• Judges who make decisions about appointing guardians need to give more weight to the preferences of wards as expressed in their advance directives and other estate planning documents. Notes Dr. Sam Sugar, founder of Americans Against Abusive Probate Guardianship and author of Guardianships And The Elderly: The Perfect Crime: “Perhaps the most important [recommendation] in terms of preventing guardianships is making sure that the courts and [Florida Bar] understand that they can no longer ignore or revoke or otherwise attack properly constituted advanced directives…That is the single biggest problem that we have, and that problem winds up creating many of the abusive guardianships that we see.”


  • Nursing homes and health care facilities should no longer be permitted to propose or recommend a guardian for a resident under their care. This will minimize conflicts of interest. Before asking the courts to appoint a guardian, the facility should be required to demonstrate they have exhausted less restrictive options, including relying on health care proxies and other pre-need directives.


  • Chief judges should be notified whenever a guardian in their circuit is disciplined.


  • Disabled individuals should, if possible, be permitted to make decisions with “supported decision-making,” without losing all their rights under court-ordered guardianship. “Supported decision-making” allows a disabled individual to get input from someone they trust and is preferable to full-blown guardianship. Toward that end, the task force urges lawmakers to support a Supported Decision Making law in Florida. You can read about the proposed law for supported decision-making here.


Read all the task force recommendations in detail here.


Federal Initiatives

Congress has also looked at ways to combat guardianship abuse, with concern ramping up on both sides of the aisle as a result of the highly publicized Britney Spears guardianship battle. Among the initiatives being discussed in Congress:

  • Freedom and Right to Emancipate From Exploitation Act: U.S. Reps. Charlie Crist (D-FL) and Nancy Mace (R-SC) introduced the Freedom and Right to Emancipate from Exploitation (FREE) Act in July 2021. H.R. 4545 would give any American under guardianship the right to petition the court to have their private or professional guardian replaced with an independent caseworker. Independent caseworkers would be paid with tax dollars and required to disclose their finances. Presumably this would make them less prone to conflicts of interest. Additionally, the petitioning ward would not be required to demonstrate that the private or professional guardian engaged in misconduct. The bill would provide states with the funds to hire caseworkers as public guardians. Among the bill’s supporters is the Center for Estate Administration Reform organization. Its director,  Rick Black, states that the organization is  “ very encouraged by the changes Congressman Crist’s FREE Act will bring about if made federal law. If a young vibrant wealthy celebrity like Britney Spears can be exploited for 13 years by a court system anyone can.  Most victims lack her voice and too many vulnerable adults, seniors and the developmentally disabled, are being abused by the predatory legal community who routinely leverage the dysfunction of our nation’s equity court to exploit the vulnerable.” Read the FREE Act bill here.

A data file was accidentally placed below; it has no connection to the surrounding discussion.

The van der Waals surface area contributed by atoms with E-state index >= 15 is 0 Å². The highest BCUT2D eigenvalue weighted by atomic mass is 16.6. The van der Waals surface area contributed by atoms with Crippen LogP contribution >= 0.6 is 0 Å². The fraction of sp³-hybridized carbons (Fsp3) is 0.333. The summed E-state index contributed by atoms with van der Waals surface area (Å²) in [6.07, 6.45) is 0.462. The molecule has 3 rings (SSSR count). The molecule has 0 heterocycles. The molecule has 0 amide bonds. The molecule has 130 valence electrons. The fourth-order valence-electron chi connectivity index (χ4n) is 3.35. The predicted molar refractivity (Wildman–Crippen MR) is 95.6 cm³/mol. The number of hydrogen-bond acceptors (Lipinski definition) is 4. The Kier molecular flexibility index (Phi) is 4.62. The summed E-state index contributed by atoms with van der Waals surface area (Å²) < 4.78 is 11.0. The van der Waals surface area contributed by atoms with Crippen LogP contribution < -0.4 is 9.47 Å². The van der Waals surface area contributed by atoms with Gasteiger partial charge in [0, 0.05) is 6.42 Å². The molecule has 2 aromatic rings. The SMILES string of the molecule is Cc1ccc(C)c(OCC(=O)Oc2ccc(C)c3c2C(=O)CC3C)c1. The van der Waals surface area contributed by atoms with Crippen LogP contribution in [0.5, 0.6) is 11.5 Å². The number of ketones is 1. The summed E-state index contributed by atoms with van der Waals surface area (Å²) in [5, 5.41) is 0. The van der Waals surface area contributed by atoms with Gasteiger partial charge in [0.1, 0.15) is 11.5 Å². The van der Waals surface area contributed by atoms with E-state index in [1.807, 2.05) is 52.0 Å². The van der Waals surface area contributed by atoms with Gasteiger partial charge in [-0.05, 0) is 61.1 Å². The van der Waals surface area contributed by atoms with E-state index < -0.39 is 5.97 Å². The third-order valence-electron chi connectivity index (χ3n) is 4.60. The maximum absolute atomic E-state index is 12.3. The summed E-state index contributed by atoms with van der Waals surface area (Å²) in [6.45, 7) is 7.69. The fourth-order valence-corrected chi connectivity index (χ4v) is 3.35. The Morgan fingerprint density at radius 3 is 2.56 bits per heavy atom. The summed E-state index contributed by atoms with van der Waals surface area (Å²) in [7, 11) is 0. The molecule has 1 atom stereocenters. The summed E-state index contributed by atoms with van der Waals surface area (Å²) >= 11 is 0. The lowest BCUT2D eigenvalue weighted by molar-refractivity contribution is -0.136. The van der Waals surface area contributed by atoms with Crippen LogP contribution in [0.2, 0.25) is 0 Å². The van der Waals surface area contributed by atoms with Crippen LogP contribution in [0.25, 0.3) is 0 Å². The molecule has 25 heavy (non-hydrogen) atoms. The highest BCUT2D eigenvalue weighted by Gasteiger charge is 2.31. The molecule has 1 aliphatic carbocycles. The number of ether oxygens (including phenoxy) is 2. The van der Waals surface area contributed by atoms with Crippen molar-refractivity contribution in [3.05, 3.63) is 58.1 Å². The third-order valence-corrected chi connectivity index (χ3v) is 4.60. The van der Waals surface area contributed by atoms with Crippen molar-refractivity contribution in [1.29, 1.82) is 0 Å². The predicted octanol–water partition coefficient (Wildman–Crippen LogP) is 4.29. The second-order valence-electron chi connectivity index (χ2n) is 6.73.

• Guardians Aren’t Above Prosecution Act: Introduced in November 2011 by Charlie Crist, H.R. 5971 would provide additional legal protection to vulnerable adults by allowing guardians to be criminally prosecuted for fraudulent behavior.


Protect Yourself From Guardianship With These Steps

If you become incapacitated, having certain legal plans in place can help keep you out of guardianship. Talk with  your elder law attorney about putting these plans in place. Steps include: